|Publication number||US5214394 A|
|Application number||US 07/685,104|
|Publication date||May 25, 1993|
|Filing date||Apr 15, 1991|
|Priority date||Apr 15, 1991|
|Also published as||DE69221359D1, DE69221359T2, EP0509214A2, EP0509214A3, EP0509214B1|
|Publication number||07685104, 685104, US 5214394 A, US 5214394A, US-A-5214394, US5214394 A, US5214394A|
|Inventors||Sam H. Wong|
|Original Assignee||Rockwell International Corporation|
|Export Citation||BiBTeX, EndNote, RefMan|
|Patent Citations (9), Referenced by (135), Classifications (21), Legal Events (4)|
|External Links: USPTO, USPTO Assignment, Espacenet|
The present invention pertains to amplifiers for extremely high frequency signals. Advanced communication satellites use millimeter wave or extremely high frequency (EHF) bands to obtain large channel bandwidths for high data rate transmission. Typically, travelling wave tube (TWT) amplifiers are used to produce the required output power in the millimeter wave frequency bands, due to output power limitations of solid state amplifiers. However, TWT amplifiers are large, heavy, and not as reliable as solid state amplifiers. They usually have a limited lifetime in space. High DC power consumption is a primary concern with EHF TWT's, which have power added efficiencies on the order of 10 percent. Similarly, diode amplifiers, such as Impatts or Gunn's, have even lower efficiency.
By contrast, solid state amplifiers with power added efficiencies of 30 to 40 percent can be achieved at EHF (Class B mode) using state-of-the-art hetero-junction bipolar transistor (HBT) technology. However, the output power levels of these devices at EHF are in the 20 to 100 milliwatt range, which is far too low for use as a satellite transmitter. The amount of RF output power that can be obtained from a reliable, efficient, and producible active amplifier is limited to approximately 150 MW because of thermal, space, and other constraints associated with the device when used at gigahertz (GHz) frequencies, such as 60 GHz. Thus, large numbers of devices are required to obtain signals of several watts. A commonly used type of microwave power combiner is the corporate combiner, shown conceptually in FIG. 1. In corporate combiners the RF fields follow transmission line paths as they combine (or split) in series in a binary tree. Amplifiers are bonded into each leg of the tree (requiring 128 RF bonds for a 64-way combiner). The corporate combiner may include driver amplifiers 31 on the signal input, and medium power amplifiers 33 at stages along the signal paths. High power amplifiers 35 create the amplified signal, which is then combined in the output tree.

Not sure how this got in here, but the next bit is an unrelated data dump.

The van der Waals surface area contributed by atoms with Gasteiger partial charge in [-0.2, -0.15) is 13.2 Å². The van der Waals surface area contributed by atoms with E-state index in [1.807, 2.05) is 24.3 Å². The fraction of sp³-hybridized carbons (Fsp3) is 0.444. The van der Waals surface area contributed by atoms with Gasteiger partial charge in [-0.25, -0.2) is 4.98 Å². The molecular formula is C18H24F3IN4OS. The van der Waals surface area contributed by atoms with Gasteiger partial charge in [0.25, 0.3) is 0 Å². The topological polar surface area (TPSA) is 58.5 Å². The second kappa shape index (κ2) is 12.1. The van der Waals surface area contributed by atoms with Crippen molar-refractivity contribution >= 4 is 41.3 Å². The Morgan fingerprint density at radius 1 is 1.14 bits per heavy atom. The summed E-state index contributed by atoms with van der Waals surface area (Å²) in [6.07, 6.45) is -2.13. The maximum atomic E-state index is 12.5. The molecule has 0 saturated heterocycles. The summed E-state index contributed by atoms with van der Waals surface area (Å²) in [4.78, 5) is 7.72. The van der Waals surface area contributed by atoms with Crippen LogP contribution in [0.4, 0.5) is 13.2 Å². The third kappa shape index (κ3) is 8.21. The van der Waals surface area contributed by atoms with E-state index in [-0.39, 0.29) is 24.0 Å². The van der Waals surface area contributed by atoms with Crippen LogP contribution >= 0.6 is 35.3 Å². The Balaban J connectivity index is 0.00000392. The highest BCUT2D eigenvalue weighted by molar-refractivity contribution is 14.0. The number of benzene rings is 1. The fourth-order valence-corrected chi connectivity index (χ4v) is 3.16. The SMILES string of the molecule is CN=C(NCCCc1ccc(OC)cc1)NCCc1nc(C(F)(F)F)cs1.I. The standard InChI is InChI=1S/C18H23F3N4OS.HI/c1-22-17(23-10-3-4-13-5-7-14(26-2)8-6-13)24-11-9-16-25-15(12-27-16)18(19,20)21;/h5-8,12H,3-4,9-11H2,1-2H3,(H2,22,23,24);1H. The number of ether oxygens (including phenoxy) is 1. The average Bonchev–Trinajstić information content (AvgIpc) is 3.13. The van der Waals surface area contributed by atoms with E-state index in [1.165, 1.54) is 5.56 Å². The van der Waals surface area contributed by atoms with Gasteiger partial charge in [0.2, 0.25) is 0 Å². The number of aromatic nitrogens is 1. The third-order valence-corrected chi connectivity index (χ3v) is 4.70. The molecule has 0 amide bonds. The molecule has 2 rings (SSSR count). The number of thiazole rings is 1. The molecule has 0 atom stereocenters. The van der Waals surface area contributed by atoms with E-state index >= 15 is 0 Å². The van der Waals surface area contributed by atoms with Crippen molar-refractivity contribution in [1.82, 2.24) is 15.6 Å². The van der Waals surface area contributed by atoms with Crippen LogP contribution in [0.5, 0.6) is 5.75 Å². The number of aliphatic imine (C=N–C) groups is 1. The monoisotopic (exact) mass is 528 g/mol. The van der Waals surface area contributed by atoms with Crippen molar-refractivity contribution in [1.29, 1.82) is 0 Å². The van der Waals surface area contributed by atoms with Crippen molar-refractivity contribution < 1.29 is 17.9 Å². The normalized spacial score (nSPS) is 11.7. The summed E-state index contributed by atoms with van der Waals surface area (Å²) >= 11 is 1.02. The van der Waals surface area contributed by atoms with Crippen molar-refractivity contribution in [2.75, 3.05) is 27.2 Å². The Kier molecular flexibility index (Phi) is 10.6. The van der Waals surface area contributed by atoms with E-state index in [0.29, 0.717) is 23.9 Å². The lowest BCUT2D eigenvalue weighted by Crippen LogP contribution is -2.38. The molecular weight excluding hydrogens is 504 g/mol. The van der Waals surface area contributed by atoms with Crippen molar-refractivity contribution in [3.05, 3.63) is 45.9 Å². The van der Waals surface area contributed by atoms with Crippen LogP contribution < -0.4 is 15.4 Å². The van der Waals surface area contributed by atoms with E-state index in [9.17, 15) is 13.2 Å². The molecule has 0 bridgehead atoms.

Corporate combiners can be made in microstrip using the Wilkinson combiners circuits or in waveguide using magic tees. Output power degradation resulting from failed elements is characterized by: Pout =Ptotal * (1-n/N)2 where N is the total number of elements, Ptotal is the total power of N elements, and n is the number of failed (or noncontributing) elements. This does not correspond to graceful degradation on a one-to-one basis. A 64-way corporate combiner requires 127 waveguide magic tee sections or microstrip Wilkinson combiner sections. This limits the achievable bandwidth. Furthermore, it does not allow for higher combining levels to produce more output power.
In corporate combiners, loss is a function of the number of elements, since the combiner line lengths necessarily increase with the size of the array. The total loss is A*L; where A is the attenuation per unit length and L is the total path line length.
Typical corporate power combiners, such as Lange couplers or N-way Wilkinsen radial combiners, are very inefficient, especially in combining outputs from a large number of amplifiers. The high impedance transmission lines required for matching are unrealizable for large combining ratios. In addition, failure of a single amplifier causes a large degradation in combiner output power.